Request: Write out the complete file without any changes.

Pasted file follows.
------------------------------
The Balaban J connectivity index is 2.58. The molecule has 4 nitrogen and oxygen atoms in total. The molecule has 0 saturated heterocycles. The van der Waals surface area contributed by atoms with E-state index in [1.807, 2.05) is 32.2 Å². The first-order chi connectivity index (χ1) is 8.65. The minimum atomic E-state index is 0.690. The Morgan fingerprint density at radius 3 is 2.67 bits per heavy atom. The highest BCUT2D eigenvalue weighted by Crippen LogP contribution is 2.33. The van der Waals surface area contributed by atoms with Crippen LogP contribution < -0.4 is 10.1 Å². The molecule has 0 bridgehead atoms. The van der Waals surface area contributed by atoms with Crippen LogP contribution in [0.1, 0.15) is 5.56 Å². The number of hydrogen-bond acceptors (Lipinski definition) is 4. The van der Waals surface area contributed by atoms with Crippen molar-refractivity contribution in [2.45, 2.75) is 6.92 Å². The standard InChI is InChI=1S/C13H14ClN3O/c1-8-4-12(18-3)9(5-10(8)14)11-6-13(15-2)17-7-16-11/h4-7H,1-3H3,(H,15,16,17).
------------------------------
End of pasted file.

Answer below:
The Balaban J connectivity index is 2.58. The molecule has 4 nitrogen and oxygen atoms in total. The molecule has 0 saturated heterocycles. The van der Waals surface area contributed by atoms with E-state index in [1.807, 2.05) is 32.2 Å². The first-order chi connectivity index (χ1) is 8.65. The minimum atomic E-state index is 0.690. The Morgan fingerprint density at radius 3 is 2.67 bits per heavy atom. The highest BCUT2D eigenvalue weighted by Crippen LogP contribution is 2.33. The van der Waals surface area contributed by atoms with Crippen LogP contribution < -0.4 is 10.1 Å². The molecule has 0 bridgehead atoms. The van der Waals surface area contributed by atoms with Crippen LogP contribution in [0.1, 0.15) is 5.56 Å². The number of hydrogen-bond acceptors (Lipinski definition) is 4. The van der Waals surface area contributed by atoms with Crippen molar-refractivity contribution in [2.45, 2.75) is 6.92 Å². The standard InChI is InChI=1S/C13H14ClN3O/c1-8-4-12(18-3)9(5-10(8)14)11-6-13(15-2)17-7-16-11/h4-7H,1-3H3,(H,15,16,17).